Doing Things

Andy and I made Betty Midkiff spaghetti for the Peruvians

Andy and I made Betty Midkiff spaghetti for the Peruvians

Here I wield a machete. Fear me, weeds!

Here I wield a machete. Fear me, weeds!

Laguna de los Cóndores

Laguna de los Cóndores

Hello Blog Readers. These things are few and far between but whatever. I am excited to say that after being here quite a while I’m finally doing things, and I’m gonna tell y’all about those things.

I recently got back from this Project Design workshop in Chiclayo, where we had to bring one of our Peruvian counterparts. I brought a lady who is in charge of one of my annexes (which is just like, a smaller town in my district) where they don’t have a wastewater system set up and so we’re gonna do a project of putting in nice latrines with septic tanks at everyone’s house who wants one. By septic tank I just mean a large hole in the ground, not to be confused with the expensive fancy septic tanks people have in the States. I presented the idea to the community the other weekend and we formed a committee to work on it, and then this past weekend we had our first meeting and work day where we went to ask house by house if people were interested in participating. Theoretically if we can get financial help, the materials would be paid for, but every house would have to actually build their latrine. That’s how things usually go here. I’m really happy that my counterpart and committee so far seem motivated and interested in the project. How we’ll get the money, I don’t know, and also some homes will be difficult since they don’t have too much land, but for now I’m satisfied.

Going to Chiclayo with Mary was cool in itself, because she had almost never left her little pueblo and had so many new experiences. She had some family there and we hung out on our free day, going to this cool museum (about this ancient culture that had pyramids and crazy jewelry) and having lunch on the beach. We went to a supermarket and got on an elevator and she freaked out when it started moving. Another amusing moment was when she saw an African American volunteer who was with us at the bus station. She was like, oh! I love Negritos! They’re so pretty! and wanted to take a picture with him, which I recommended her against.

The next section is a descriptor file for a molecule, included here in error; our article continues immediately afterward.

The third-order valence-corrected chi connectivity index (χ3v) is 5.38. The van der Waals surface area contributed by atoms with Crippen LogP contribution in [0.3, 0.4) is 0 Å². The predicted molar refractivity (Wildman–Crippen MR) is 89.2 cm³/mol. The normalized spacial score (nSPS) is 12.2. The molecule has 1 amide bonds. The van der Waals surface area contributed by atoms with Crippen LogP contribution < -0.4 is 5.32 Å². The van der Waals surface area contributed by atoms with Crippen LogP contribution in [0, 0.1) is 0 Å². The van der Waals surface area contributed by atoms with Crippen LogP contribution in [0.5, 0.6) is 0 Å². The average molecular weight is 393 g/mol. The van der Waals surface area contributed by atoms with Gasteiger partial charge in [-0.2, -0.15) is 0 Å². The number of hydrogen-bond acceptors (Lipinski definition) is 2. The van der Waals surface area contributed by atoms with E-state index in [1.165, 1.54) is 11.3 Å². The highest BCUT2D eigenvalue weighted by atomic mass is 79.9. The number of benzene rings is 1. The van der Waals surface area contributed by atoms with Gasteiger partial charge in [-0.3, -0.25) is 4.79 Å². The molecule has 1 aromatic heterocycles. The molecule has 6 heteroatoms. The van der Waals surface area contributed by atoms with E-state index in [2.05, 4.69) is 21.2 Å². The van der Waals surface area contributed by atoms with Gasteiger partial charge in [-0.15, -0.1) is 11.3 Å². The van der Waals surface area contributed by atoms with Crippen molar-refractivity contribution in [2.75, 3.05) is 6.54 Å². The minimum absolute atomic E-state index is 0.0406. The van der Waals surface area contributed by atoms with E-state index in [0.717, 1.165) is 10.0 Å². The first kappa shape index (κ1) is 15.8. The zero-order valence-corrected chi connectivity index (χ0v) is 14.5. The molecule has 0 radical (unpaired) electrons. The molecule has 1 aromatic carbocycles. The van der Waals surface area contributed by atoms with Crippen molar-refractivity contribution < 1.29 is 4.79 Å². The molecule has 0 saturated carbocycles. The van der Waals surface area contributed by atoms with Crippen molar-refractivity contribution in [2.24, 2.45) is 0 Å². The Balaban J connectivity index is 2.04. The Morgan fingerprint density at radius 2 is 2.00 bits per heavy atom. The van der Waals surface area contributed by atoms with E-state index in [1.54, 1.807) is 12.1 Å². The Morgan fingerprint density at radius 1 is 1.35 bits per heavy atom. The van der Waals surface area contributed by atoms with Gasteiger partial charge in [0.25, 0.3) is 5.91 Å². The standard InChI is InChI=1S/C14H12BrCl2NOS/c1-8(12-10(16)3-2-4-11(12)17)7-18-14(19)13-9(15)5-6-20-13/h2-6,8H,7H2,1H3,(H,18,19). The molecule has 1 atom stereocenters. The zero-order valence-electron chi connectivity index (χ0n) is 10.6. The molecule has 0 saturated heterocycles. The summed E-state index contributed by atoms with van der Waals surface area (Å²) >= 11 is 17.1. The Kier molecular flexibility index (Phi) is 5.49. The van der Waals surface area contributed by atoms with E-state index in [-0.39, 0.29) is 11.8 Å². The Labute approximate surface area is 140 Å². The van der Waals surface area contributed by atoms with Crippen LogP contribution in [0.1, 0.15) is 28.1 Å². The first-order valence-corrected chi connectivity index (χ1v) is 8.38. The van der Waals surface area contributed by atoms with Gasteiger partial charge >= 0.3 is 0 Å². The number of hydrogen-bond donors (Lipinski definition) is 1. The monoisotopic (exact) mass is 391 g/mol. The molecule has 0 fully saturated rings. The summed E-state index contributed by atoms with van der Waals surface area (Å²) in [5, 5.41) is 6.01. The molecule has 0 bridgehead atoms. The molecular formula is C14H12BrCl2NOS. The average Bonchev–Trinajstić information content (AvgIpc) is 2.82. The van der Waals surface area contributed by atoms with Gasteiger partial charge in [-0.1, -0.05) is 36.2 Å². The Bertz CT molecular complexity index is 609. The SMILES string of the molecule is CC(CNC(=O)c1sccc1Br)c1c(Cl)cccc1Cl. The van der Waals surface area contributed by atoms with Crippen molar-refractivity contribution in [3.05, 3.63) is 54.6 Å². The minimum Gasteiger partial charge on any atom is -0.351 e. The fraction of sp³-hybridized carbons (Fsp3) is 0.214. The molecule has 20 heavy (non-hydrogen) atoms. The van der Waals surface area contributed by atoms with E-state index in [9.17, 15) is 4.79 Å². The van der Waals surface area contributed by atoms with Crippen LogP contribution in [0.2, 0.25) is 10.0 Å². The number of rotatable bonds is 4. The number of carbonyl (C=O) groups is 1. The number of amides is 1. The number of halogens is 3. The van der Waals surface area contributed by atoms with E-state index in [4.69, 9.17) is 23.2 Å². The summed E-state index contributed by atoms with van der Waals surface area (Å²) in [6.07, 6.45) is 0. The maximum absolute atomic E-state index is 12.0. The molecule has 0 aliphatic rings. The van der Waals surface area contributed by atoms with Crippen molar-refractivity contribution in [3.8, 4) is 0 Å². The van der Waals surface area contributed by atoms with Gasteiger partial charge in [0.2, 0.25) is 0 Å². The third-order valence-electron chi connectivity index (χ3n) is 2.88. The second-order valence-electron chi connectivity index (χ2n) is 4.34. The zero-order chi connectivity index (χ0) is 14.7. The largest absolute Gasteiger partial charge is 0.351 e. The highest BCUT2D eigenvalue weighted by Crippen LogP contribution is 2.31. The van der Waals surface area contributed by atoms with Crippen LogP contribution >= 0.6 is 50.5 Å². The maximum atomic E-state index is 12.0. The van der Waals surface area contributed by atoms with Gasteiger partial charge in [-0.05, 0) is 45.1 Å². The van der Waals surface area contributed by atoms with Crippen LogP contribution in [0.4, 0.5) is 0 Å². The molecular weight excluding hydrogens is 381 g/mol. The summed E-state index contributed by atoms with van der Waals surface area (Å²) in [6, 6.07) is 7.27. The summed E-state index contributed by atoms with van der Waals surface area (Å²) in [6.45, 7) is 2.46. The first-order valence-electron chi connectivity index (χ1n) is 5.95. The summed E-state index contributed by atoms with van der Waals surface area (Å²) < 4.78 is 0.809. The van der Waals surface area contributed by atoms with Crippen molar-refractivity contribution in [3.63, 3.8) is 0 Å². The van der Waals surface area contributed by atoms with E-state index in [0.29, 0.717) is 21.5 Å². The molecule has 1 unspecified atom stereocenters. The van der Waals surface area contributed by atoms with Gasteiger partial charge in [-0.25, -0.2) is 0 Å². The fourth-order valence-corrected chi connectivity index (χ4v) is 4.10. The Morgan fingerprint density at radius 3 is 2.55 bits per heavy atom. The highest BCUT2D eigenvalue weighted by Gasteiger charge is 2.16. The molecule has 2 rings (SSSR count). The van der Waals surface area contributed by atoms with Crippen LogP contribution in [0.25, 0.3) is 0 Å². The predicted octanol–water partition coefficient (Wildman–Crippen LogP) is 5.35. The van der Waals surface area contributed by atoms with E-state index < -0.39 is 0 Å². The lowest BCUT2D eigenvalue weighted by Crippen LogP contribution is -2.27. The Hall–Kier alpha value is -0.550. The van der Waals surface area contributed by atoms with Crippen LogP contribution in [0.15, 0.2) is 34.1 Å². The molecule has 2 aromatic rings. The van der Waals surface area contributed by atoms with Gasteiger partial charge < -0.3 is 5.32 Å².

After I got back from that I went immediately on this terrible trip to a lake with my site mate and his dad and another volunteer. I don’t mean it was entirely terrible, just that I was unprepared for the full day of hiking there and full day of hiking back. Also, the concept of hiking here in Peru is completely different from what I was used to. In America hiking was something pleasant, where the paths were dry and relatively level. In Peru hiking is climbing up or down steep rocky muddy paths or navigating little swamps at the high altitudes and every other step you’re trapped in the mud. Or at least I am. Peruvians never fall or get trapped in mud. Part of the trip was upon a horse, and that turned out to be really fun. I never even fell off. Turns out four legs are better than two.

Anyway, I was going to talk about work. So this other little annex that I did my community diagnostic for said they wanted to turn their taps and have water actually come out. My host dad gave them the idea of connecting to a neighboring system. One time I went to our mayor to just gauge his interest about it, and he said it just wasn’t worth the money since the community was so small. But regardless, the community made a document to the other water system, and then the president of that system went and talked to the mayor again. Apparently that changed his mind, because next thing I knew, we had a meeting at that little annex and the mayor made this grand speech about how he was going to make this project happen. So if it happens, that’s great, cause I almost did nothing. They told me my job was to “bring the drinks”.

Other things I’m doing are teaching too much English, helping the tree nursery make organic fertilizer from a biodigester, sort of helping this Catholic youth group, helping form an association for disabled people. I’m hoping to start working with water committees soon. I’m also hoping to start this thing where I teach high school kids hygiene stuff, and then they go and teach elementary school kids. But poco a poco, they say.

Okay, I’m going to close this blog post with a fact I’m discovering to be quite prevalent: many Peruvians drink their own urine medicinally. And I’m not gonna knock it til I try it. And I’m not gonna try it.

 

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